Friday, February 20, 2015

Of not troubling ourselves about outward things. The Imitation of Christ, by Thomas à Kempis. Book 3, Chapter 44


Chapter 44: Of not troubling ourselves about outward things.

“My Son, in many things it behooveth thee to be ignorant, and to
esteem thyself as one dead upon the earth, and as one to whom the
whole world is crucified. Many things also thou must pass by
with deaf ear, and must rather think upon those things which
belong unto thy peace. It is more profitable to turn away thine
eyes from those things that displease, and to leave each man to
his own opinion, than to give thyself to discourses of strife.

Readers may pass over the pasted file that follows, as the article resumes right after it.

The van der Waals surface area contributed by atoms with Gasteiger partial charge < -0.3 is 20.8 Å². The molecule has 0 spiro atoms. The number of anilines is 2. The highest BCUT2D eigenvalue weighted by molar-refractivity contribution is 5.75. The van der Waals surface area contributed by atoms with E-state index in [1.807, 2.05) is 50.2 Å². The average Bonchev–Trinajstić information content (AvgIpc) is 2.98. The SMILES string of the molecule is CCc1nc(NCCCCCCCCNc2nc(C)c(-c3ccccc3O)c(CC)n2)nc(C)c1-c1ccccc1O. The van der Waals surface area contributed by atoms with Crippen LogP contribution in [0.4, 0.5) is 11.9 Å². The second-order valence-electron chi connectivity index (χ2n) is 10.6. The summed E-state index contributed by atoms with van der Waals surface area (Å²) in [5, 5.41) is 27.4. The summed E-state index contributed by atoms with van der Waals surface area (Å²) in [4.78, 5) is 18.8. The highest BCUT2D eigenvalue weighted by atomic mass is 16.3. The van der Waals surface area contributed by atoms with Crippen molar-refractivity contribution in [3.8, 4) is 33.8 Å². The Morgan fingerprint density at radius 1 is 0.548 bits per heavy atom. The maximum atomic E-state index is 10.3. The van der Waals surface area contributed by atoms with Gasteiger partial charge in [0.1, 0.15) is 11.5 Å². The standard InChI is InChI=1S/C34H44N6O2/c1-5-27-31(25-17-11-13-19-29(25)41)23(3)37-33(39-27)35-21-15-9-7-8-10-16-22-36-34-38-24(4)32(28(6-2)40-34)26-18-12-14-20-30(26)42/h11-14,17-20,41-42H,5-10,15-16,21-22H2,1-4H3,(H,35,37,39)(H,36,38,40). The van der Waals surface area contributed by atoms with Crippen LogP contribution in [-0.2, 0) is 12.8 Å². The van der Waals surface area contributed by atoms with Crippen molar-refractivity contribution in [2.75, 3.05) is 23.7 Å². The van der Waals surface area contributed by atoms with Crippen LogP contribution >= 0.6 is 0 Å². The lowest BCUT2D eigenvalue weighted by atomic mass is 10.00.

If thou stand well with God and hast His judgment in thy mind,
thou wilt verily easily bear to be as one conquered.”
O Lord, to what have we come? Behold a temporal loss is
mourned over; for a trifling gain we labour and hurry; and
spiritual loss passeth away into forgetfulness, and we rarely
recover it. That which profiteth little or nothing is looked
after, and that which is altogether necessary is negligently
passed by; because the whole man slideth away to outward things,
and unless he quickly recovereth himself in outward things he
willingly lieth down.

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